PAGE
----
A rule of thumb when it comes to social interaction is that if a person is vehemently accusing someone of doing something they’re innocent of, it’s because they themselves are guilty of the crime. It’s something one should always consider when listening to Democrats, social justice warriors, et al point their finger at Conservatives, Republicans, and Libertarians for being racist, sexist, bigoted, etc etc.
In terms of racism and sexism, the Republican party is far from being a racist and sexist institution. Not only do they hold true to the idea that all men are truly created equal, they vote by it, and their history proves this.
In a new video from Prager U, former Vanderbilt Professor of Political Science Carol Swain explains that when it came to promoting blacks and women, Republicans were on the forefront.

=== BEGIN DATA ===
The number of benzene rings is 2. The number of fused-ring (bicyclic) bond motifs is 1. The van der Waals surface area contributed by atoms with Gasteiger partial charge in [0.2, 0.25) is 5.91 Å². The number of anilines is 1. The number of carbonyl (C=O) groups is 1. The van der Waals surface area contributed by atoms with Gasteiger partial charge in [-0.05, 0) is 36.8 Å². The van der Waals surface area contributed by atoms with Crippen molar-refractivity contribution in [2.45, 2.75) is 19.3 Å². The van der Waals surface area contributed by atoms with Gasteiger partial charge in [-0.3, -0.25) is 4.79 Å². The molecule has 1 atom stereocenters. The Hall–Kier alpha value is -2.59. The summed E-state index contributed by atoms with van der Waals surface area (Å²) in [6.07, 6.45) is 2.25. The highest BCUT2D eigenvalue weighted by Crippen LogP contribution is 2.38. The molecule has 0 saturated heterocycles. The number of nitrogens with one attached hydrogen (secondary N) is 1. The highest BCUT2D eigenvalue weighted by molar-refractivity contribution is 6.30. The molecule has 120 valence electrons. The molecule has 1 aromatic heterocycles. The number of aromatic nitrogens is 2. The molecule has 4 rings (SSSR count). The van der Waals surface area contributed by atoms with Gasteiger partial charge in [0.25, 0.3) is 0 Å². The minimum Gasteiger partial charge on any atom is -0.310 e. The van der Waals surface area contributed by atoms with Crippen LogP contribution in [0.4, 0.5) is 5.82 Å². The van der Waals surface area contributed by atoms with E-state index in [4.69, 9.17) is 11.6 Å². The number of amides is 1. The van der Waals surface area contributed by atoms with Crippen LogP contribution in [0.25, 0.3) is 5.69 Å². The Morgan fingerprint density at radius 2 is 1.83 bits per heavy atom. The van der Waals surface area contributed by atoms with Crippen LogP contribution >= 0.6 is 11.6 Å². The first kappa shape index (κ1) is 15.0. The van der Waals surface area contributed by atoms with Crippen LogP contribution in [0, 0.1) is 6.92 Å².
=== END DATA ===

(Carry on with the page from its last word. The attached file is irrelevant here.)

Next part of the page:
Meanwhile, Democrats were attempting to prevent Republican advancements every step of the way:
In 1870, the first black senator and the first black congressman were sworn in—both Republicans. In fact, every black representative in the House until 1935 was a Republican. And every black senator until 1979 was, too. For that matter, the first female member of Congress was a Republican; the first Hispanic governor and senator were Republicans. The first Asian senator? You get the idea.
Republicans also kept their pledge to defend women’s rights. In 1862, the Morrill Anti-Bigamy Act was passed by the Republican-controlled Congress to put an end to polygamy.
In 1920, after 52 years of Democratic Party opposition, the 19th Amendment was ratified thanks to the Republican Congress, which pressured Democratic President Woodrow Wilson to drop his opposition to women’s rights. In the final tally, only 59 percent of House Democrats and 41 percent of Senate Democrats supported women’s suffrage. That’s compared to 91 percent of House Republicans and 82 percent of Senate Republicans. There certainly was a “war on women”—and it was led by the Democratic Party.
When it comes to equality, it’s Republicans who are really driving the movement.